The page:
What Does it Mean to Call My Daughter Brave?

I feel like people toss around the idea of bravery a lot when they are talking about children with medical challenges. As I am laying here in a hospital crib, at four am, pinned under a sleeping Ezzy, unable to sleep myself….this is what I find myself thinking about:

What does it mean to call my daughter brave?

My daughter Ezzy has been sick these last few weeks. We’d kept her home, working carefully with her wonderful pediatricians’ office and home care team to keep her out of the hospital. In the last week we’ve spent no less than seven hours over four days in the doctors’ office. But Esmé took a little turn and we decided that she needed to be seen in the ER yesterday. This meant routine work ups–chest X-ray, IV placement, catherization, blood draws, exams by a half dozen doctors–as well as some simple things that are really tough for Ez–like fighting to see in her throat, something that is difficult as a direct result of the medical trauma she experienced as an infant.

Looking in her throat requires coaxing/prying open her mouth with a tongue depressor and a subsequent coughing/retching/spitting up routine. So far we know she has two viruses: Adenovirus and RSV. We are also treating her with antibiotics until we have more information about potential/suspected bacterial infections.

[clickToTweet tweet=”People toss around the idea of bravery a lot when talking about children with medical challenges” quote=”People toss around the idea of bravery a lot when talking about children with medical challenges.”]

As I think about today, and really, any day, I know that my daughter is certainly one of the bravest people I know. She stares down things that make grown-ass adults weak in the knees. Many many times I have watched Esmé go through frightening things, painful things, challenging things and just somehow manage to not be wrecked by it…even as her Maman wants to curl up in the corner and cry.


Sometimes, I realize though, that it is just that she doesn’t know any different. Esmé doesn’t know that all kids aren’t regularly subjected to these kinds of awful procedures. This–hospitals, doctors, procedures–it’s all she’s ever known. It’s normal to her, although, mercifully, it’s far less frequent lately than in the past.

Sometimes she seems brave because things aren’t actually as big of a deal as we make them out to be. (I’m giving you, mom who complains about traumatic vaccinations, the side-eye).

And sometimes Ez seems brave because she is a just straight-up a seriously tough cookie.

It has to be said though, that sometimes, sometimes, she isn’t brave. Sometimes she is terrified.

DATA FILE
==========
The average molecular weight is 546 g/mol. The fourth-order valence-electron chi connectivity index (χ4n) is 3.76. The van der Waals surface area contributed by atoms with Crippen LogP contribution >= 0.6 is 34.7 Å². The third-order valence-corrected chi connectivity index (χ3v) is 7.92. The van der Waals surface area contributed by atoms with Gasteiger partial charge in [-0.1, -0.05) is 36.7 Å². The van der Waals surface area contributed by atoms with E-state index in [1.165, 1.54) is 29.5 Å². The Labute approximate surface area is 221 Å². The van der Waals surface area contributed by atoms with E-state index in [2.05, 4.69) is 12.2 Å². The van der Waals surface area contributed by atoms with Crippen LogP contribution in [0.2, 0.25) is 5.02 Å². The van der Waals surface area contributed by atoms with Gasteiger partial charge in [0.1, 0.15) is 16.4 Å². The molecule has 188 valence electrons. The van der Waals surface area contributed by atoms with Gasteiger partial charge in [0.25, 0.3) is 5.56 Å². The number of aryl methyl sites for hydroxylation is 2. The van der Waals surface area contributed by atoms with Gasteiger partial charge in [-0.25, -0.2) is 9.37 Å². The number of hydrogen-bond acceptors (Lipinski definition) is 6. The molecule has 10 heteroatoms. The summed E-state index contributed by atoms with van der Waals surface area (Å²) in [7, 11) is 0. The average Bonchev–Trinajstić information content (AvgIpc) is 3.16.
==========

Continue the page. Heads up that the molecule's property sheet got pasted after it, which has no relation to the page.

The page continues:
What does it mean to call this genetically different little girl brave? Touching article from a mom who has to hold her medically fragile daughter down for more tests... Sometimes she feels pain and shows it. Sometimes, I’m sure, she doesn’t want to be brave…and has to be pushed and pinned and held into doing something that has to happen for her safety. Sometimes she doesn’t have a choice. Sometimes it is just awful…and unfair.

This is the problem behind talking about how brave kids who go through things like this are… Because they are so often so brave–at least they often seem to be so brave–and it is a pretty humbling thing to watch. It puts all kinds of other things into perspective. But also, and this cannot be emphasized enough: Ezzy is just a kid.

All the other sick kids? They are also just kids. Each of them. Kids whose hospital trips should be “that one horribly scary time we had to go to the ER,” not the ER: “the place where everybody knows your name.”

Talking about the bravery of sick kiddos isn’t a bad thing, but sometimes it masks the things that people who don’t have to think about don’t want to think about: kids’ suffering…the undeniable reality of that kids suffer. And it is so wrong. But it is also very true. It is true and real for Esmé–even though she cannot say it, even though she has no choice but to go through it.

Talking about the bravery of kids like Ez can diminish their experience of pain. I know this because it is one of the things I tell myself when, like yesterday morning, I lay a good portion of my body across hers to hold down her jumping, fighting, sneaky arms and legs so she doesn’t get loose and dislodge the IV being threaded through her difficult and delicate veins. I say over and over to myself to make me feel ok about using my love for her in this way: She’s so brave. She’s so brave. She’s so brave.

And she is so brave.

But it isn’t her job to be the one who’s bravery is the biggest in the room.

She’s allowed not to be brave.

It’s my job to be brave enough to allow her to be scared.

[clickToTweet tweet=”She’s allowed not to be brave. It’s my job to be brave enough to allow her to be scared.” quote=”She’s allowed not to be brave. It’s my job to be brave enough to allow her to be scared.”]

Esme has multiple genetic mutations including PCDH19 Epilepsy or SCN8A Epilepsy.


Leave a Reply

Fill in your details below or click an icon to log in:

WordPress.com Logo

You are commenting using your WordPress.com account. Log Out / Change )

Twitter picture

You are commenting using your Twitter account. Log Out / Change )

Facebook photo

You are commenting using your Facebook account. Log Out / Change )

Google+ photo

You are commenting using your Google+ account. Log Out / Change )

Connecting to %s